A lot of factors contribute to who we may become一the culture we grow up in, how we’re socialized, and lessons we glean from our role models. Part of our personalities, however, may be predisposed by our brain chemistry. Recent science has highlighted neural differences that contribute to our tendencies towards either introversion or extroversion.
Carl Jung, the psychoanalyst who popularized these terms in the 1920s, described introverts as individuals who are more energized by their internal worlds. They recharge by spending time alone and enjoy turning inwards towards their thoughts and feelings. Extroverts, on the other hand, are more externally oriented; they seem to draw energy from interactions with others and are often focused on their surroundings. While no one complies completely with either extreme, most of us lean in one direction. Many scientists believe that this personality variation is tied to differences in our how our brains use chemicals like dopamine.
Think of the last time you accomplished something important to you一maybe you were selected for your dream internship, made a new friend, or discovered that the person you’ve been crushing on likes you back. The surge of happiness that likely followed is related to dopamine, a neurotransmitter that plays an integral role in our brains’ reward systems. It helps us not only recognize external goals, but also motivates us to work towards them and rewards us with pleasure and satisfaction when we do. When released, dopamine makes all of us more talkative, pro-risk, and attentive to our surroundings.
According to Scott Barry Kaufman, the Scientific Director of The Imaginative Institute, introverts and extroverts have equal amounts of dopamine available, but extroverts have more active reward networks. Consequently, higher doses of dopamine are released more frequently in their brains. This makes them more attuned to the potential external rewards present in social situations一recognition, for example, or making a new friend. At the thought of such opportunities, extroverts get a boost of positive feelings that motivate them to spend time with others, particularly in groups. Socializing is tiring for everyone一we all expend energy in each interaction一but the vitalizing dopamine surge that occurs in extroverted brains makes the experience less fatiguing. Introverts, on the other hand, are more likely to get worn out by socializing and are less drawn towards the possible rewards.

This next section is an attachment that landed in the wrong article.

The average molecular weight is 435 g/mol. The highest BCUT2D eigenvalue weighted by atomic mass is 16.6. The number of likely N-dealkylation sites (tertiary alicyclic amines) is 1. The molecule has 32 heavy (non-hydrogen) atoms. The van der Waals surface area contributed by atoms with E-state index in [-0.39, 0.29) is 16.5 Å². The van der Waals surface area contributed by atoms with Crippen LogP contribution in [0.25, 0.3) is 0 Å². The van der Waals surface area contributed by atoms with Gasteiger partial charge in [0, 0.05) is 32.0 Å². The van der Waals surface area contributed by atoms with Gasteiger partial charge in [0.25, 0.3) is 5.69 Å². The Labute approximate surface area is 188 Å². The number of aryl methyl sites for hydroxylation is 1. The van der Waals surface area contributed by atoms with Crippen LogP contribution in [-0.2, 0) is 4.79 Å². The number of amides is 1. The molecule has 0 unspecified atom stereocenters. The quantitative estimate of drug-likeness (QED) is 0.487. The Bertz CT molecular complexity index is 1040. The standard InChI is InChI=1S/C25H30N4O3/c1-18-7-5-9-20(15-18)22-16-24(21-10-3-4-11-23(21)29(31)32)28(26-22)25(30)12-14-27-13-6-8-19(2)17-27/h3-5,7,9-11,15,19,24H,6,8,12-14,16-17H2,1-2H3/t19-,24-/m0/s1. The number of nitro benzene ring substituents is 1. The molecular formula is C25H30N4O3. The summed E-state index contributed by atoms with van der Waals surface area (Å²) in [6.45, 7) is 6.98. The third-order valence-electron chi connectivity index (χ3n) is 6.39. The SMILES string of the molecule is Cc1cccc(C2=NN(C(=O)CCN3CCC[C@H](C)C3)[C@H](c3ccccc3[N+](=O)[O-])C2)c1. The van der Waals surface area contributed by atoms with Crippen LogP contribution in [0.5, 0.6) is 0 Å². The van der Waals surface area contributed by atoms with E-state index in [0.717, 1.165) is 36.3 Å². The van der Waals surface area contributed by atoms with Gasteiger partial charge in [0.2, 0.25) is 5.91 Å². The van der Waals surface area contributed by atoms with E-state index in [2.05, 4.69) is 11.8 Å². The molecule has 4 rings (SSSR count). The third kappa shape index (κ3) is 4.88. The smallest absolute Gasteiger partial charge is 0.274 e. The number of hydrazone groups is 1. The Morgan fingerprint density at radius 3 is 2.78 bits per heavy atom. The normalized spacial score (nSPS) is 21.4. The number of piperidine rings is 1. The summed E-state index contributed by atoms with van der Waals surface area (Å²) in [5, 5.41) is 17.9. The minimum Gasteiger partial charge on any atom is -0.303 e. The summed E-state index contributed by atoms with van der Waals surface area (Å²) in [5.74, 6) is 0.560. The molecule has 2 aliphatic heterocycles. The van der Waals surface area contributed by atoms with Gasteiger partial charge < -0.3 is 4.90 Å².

Not only do introverts have less active dopamine systems, but surges of this chemical can leave them feeling overwhelmed as well as excited. According to Dr. Marti Olsen, the author of The Introvert Advantage, extroverts have a higher tolerance for dopamine. They need a lot to fully feel its effects and thus seek out the adventure and excitement that produces it. Introverts, on the other hand, can easily become overstimulated by a dopamine rush and instead tend to rely on a different neurotransmitter called acetylcholine to produce pleasure.
Acetylcholine generates positive feelings while thinking and feeling. It supports introverts’ abilities to reflect introspectively and focus on one thing for an extended period. Many quieter people seek out calm environments because, without distractions or external stimuli, it’s easier to turn inward and therefore to produce acetylcholine.
Today, more and more people are aware of introversion, extroversion, and where they fit on the spectrum. Understanding the brain chemistry linked to these qualities can give us another piece of the puzzle of personality, cueing us in to how and why we function and perceive the world in different ways.